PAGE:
E-Responder then used a three-pronged approach: targeting risky online behaviors, promoting youths’ healthy online engagement, and building life skills. In order to interrupt violence, trained anti-violence professionals used an “interruption toolkit” to identify and assess risky posts and determine how to respond. Interventions include de-escalation strategies; working with youth to identify and understand the emotions they are feeling and finding ways to more appropriately express them; empathy building; and flagging posts for removal by the social media platform.
E-Responder also works to promote healthy online engagement through a 12-week youth leadership program, which encourages positive digital citizenship by building on youths’ strengths. The program engages youth in twice-weekly sessions that address digital citizenship, emotion and expression, passions and interests, leadership, and digital activism. The program emphasizes mindfulness and emotion regulation skills, as well as critical thinking about sociopolitical contexts.
The E-Responder pilot took place at four New York City Cure Violence sites – an existing initiative to reduce violence using a public health model – and a Brooklyn high school. Participating groups praised the program.
“E-Responder allows us to deescalate conflicts between high-risk youth virtually, something that is needed in all of our communities,” said Shanduke McPhatter, Executive Director of the Cure Violence site Gangstas Making Astronomical Community Changes Inc, one of the E-Responder pilot sites. “Gun-violence, and violence generally, is something that is rapidly growing on social media and easily turns into in-person violence. Having the ability to deter violent acts ahead of time online, just as we do in the streets, is the best way to decreasing negative and potentially harmful incidents between youth in our communities.”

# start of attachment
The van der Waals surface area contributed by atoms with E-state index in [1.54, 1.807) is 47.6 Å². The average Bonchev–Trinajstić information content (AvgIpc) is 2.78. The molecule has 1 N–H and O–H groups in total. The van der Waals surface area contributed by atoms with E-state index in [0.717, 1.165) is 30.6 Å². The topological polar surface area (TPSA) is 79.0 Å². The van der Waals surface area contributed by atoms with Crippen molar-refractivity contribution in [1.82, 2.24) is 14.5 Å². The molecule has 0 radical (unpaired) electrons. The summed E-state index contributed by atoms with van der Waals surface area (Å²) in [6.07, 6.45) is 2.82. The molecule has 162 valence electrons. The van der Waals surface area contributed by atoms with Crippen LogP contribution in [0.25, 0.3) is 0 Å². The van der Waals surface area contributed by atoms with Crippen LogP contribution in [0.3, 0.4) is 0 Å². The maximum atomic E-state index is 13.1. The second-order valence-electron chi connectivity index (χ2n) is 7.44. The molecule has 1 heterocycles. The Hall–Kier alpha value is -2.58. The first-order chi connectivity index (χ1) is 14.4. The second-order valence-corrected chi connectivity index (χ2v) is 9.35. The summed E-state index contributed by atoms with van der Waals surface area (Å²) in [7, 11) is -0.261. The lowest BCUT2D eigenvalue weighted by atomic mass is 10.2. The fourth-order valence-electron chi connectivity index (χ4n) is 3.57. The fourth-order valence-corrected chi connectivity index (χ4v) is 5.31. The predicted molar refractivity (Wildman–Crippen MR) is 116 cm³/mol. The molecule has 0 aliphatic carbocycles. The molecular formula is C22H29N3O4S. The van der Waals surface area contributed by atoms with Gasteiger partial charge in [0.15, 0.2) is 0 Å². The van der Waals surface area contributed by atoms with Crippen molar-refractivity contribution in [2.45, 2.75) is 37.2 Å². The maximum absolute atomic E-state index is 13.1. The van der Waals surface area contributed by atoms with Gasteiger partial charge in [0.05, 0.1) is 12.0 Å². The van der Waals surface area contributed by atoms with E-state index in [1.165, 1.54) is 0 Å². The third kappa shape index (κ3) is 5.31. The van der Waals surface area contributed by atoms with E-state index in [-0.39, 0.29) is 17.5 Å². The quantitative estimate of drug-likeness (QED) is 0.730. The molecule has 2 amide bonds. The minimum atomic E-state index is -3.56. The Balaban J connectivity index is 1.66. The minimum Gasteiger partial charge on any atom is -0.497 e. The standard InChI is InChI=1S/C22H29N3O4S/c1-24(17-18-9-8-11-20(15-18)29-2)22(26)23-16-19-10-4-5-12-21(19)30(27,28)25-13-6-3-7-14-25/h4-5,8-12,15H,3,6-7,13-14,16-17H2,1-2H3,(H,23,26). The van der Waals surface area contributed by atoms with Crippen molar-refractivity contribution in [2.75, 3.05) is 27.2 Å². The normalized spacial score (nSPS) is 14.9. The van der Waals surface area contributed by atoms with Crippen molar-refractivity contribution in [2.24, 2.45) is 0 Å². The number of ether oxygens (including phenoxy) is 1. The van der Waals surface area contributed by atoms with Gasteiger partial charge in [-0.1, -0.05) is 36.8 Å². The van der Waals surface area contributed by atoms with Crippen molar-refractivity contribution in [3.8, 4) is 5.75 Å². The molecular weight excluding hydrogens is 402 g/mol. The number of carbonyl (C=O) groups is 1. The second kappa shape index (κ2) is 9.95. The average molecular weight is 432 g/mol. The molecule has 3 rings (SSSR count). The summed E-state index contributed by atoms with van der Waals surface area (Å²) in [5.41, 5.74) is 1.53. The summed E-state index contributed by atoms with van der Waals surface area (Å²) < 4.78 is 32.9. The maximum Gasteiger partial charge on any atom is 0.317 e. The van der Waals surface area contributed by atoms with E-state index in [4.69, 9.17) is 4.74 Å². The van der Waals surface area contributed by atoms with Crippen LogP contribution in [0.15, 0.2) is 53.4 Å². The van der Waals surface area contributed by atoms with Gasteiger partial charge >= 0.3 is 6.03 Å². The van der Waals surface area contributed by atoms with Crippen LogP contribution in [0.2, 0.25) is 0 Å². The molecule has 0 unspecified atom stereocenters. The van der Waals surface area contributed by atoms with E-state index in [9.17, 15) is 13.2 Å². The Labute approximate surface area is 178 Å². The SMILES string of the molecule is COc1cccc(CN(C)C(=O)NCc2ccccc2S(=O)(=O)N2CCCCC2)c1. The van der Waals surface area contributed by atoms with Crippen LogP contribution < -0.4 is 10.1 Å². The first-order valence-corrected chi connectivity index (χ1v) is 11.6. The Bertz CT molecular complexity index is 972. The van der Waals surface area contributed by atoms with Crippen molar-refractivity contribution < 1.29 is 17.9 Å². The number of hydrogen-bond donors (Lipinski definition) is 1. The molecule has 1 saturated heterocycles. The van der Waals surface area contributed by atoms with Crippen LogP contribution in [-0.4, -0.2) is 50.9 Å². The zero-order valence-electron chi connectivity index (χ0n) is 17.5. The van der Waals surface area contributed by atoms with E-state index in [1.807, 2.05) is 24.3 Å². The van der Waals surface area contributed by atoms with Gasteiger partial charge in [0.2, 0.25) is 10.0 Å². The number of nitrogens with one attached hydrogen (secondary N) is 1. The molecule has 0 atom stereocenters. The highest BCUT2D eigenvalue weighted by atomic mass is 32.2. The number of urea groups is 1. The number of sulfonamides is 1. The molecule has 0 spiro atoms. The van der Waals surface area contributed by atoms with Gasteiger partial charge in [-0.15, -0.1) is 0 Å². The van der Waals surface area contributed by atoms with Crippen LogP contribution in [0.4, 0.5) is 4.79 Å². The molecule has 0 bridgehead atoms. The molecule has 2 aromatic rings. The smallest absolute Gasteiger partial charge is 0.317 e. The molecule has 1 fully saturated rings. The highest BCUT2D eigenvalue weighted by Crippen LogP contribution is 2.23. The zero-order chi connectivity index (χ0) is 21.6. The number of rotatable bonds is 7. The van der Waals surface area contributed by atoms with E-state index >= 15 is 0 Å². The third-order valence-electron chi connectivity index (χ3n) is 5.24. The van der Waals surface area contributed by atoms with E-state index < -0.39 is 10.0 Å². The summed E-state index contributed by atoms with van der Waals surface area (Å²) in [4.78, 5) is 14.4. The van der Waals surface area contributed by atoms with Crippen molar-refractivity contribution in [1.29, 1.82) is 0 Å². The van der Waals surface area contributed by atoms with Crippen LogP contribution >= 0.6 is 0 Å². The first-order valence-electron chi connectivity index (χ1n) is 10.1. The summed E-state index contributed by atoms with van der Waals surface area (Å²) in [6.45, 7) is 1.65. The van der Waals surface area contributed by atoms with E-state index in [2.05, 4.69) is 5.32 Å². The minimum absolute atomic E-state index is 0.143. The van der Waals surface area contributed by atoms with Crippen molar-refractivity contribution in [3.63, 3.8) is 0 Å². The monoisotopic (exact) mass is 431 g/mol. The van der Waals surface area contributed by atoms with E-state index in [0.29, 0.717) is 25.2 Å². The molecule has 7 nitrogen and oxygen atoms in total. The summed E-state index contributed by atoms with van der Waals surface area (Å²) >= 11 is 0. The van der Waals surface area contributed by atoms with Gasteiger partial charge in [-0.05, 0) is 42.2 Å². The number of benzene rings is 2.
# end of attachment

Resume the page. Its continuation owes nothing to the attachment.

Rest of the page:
“Release the Grip absolutely loves the E-Responder Program,” said Christopher Garcia, Program Manager of Cure Violence site Release the Grip, which is another participant in the E-Responder pilot. “E-Responder sheds a new and in-depth perspective on violence and equips us with greater tools in looking deeper into what participants endorse or share on social media. Though we are still in the preliminary stages of launching E-Responder, we can already see this program leading to positive outcomes."
E-Responder is the first of several tools being developed by the Citizens Crime Commission’s Predictive Prevention Lab (PPL), an incubation lab that uses a multi-disciplinary approach and the latest technology to create data-driven crime prevention solutions.
About the Steinhardt School of Culture, Education, and Human Development (@nyusteinhardt)
Located in the heart of Greenwich Village, NYU’s Steinhardt School of Culture, Education, and Human Development prepares students for careers in the arts, education, health, media, and psychology. Since its founding in 1890, the Steinhardt School's mission has been to expand human capacity through public service, global collaboration, research, scholarship, and practice. To learn more about NYU Steinhardt, visit steinhardt.nyu.edu.
About the Citizens Crime Commission
The Crime Commission is a non-partisan non-profit organization working to make New York City's criminal justice and public safety policies and practices more effective through innovation, research, and education. For more information on the Citizens Crime Commission of New York City, please visit our website: www.nycrimecommission.org